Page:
The Massachusetts Supreme Judicial Court has decided that stun guns will no longer be protected under the Second Amendment, but one criminal law professor has filed a detailed amicus brief explaining exactly why the motion is unconstitutional.
As most of you very well know, stun guns are less-than-lethal neuromuscular incapacitation devices designed to temporarily immobilize a target. While an increasing number of police officers carry Tasers while on-duty, and even though stun guns are clearly far less dangerous than firearms, the electronic devices have been deemed “dangerous and unusual weapons” and are therefore excluded from the protection of the Second Amendment.
Eugene Volokh, a professor at the UCLA School of Law who specializes in criminal law and firearms regulation policy, has extensive experience on the subject and recently filed an amicus brief arguing against the court’s decision.
Volokh articulately raised several points, starting with the fact that being able to legally possess less-than-lethal weapons is in direct correlation to the right to keep and bear arms.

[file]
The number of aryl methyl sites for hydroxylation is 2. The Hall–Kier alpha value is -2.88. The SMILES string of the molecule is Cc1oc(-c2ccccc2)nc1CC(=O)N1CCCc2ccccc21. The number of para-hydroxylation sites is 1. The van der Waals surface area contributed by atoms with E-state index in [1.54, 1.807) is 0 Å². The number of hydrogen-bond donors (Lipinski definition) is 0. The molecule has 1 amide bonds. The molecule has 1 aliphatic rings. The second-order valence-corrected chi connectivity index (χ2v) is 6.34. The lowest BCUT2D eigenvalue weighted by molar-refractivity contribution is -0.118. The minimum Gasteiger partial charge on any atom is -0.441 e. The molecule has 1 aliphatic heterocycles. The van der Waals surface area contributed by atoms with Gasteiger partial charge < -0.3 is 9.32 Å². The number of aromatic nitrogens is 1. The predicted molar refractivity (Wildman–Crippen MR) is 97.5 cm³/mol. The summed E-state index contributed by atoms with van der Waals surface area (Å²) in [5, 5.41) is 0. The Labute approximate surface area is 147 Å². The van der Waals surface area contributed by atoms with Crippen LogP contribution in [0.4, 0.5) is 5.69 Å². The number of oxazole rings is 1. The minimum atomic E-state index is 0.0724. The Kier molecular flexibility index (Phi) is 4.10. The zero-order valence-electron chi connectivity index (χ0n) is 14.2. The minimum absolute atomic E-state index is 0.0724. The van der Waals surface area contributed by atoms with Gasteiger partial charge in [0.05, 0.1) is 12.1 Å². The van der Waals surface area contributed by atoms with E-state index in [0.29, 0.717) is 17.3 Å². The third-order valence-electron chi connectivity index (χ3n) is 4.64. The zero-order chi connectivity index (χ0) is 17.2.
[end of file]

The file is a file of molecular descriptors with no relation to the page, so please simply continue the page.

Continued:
Volokh explained that stun guns may be a more practical alternative to firearms for those who have “religious or ethical compunctions about killing,” those who feel they may be “unable to pull the trigger on a deadly weapon,” those concerned with fatally shooting the wrong person, those who are “reluctant to kill a particular potential attacker,” those who are concerned a firearm “might be misused by their children or by a suicidal roommate,” or those firearm owners who want the option of using less-than-lethal force.
However, under the Massachusetts Supreme Judicial Court’s new ruling, all the above listed individuals are now denied the right to possess a stun gun.
Volokh enumerated several other points breaking down the court’s decision to label stun guns as “dangerous and unusual weapons.” His amicus brief mentions several court cases that clearly show stun guns are neither “dangerous” (when compared to a firearm, which is protected under the Second Amendment) nor “unusual.”
Volokh hopes his amicus will cause the courts to reconsider their decision to exclude stun guns from the protection of the Second Amendment.
(This article was a submission from freelance writer Brent Rogers)